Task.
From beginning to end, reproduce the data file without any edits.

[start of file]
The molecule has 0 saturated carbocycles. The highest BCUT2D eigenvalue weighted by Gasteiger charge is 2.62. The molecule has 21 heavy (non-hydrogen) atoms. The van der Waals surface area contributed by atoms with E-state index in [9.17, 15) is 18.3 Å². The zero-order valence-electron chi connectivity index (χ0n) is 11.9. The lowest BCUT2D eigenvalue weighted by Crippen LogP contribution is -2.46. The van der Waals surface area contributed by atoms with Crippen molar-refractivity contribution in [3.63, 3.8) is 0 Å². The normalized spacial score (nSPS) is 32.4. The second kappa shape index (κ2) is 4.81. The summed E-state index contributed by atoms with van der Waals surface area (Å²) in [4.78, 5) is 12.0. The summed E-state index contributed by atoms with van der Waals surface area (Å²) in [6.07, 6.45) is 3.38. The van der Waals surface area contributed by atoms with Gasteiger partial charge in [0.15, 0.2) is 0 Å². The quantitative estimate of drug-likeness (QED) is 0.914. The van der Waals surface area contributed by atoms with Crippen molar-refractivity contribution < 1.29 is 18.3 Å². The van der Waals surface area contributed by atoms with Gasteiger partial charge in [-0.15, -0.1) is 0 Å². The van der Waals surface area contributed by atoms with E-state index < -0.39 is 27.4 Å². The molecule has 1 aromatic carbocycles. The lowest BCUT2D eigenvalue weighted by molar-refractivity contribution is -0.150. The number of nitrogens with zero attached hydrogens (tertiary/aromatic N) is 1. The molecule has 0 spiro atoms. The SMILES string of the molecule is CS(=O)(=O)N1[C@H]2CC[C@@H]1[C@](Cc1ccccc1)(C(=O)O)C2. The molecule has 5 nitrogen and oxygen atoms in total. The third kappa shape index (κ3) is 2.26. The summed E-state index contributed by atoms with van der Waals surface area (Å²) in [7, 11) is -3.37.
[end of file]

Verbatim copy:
The molecule has 0 saturated carbocycles. The highest BCUT2D eigenvalue weighted by Gasteiger charge is 2.62. The molecule has 21 heavy (non-hydrogen) atoms. The van der Waals surface area contributed by atoms with E-state index in [9.17, 15) is 18.3 Å². The zero-order valence-electron chi connectivity index (χ0n) is 11.9. The lowest BCUT2D eigenvalue weighted by Crippen LogP contribution is -2.46. The van der Waals surface area contributed by atoms with Crippen molar-refractivity contribution in [3.63, 3.8) is 0 Å². The normalized spacial score (nSPS) is 32.4. The second kappa shape index (κ2) is 4.81. The summed E-state index contributed by atoms with van der Waals surface area (Å²) in [4.78, 5) is 12.0. The summed E-state index contributed by atoms with van der Waals surface area (Å²) in [6.07, 6.45) is 3.38. The van der Waals surface area contributed by atoms with Gasteiger partial charge in [0.15, 0.2) is 0 Å². The quantitative estimate of drug-likeness (QED) is 0.914. The van der Waals surface area contributed by atoms with Crippen molar-refractivity contribution < 1.29 is 18.3 Å². The van der Waals surface area contributed by atoms with Gasteiger partial charge in [-0.15, -0.1) is 0 Å². The van der Waals surface area contributed by atoms with E-state index < -0.39 is 27.4 Å². The molecule has 1 aromatic carbocycles. The lowest BCUT2D eigenvalue weighted by molar-refractivity contribution is -0.150. The number of nitrogens with zero attached hydrogens (tertiary/aromatic N) is 1. The molecule has 0 spiro atoms. The SMILES string of the molecule is CS(=O)(=O)N1[C@H]2CC[C@@H]1[C@](Cc1ccccc1)(C(=O)O)C2. The molecule has 5 nitrogen and oxygen atoms in total. The third kappa shape index (κ3) is 2.26. The summed E-state index contributed by atoms with van der Waals surface area (Å²) in [7, 11) is -3.37.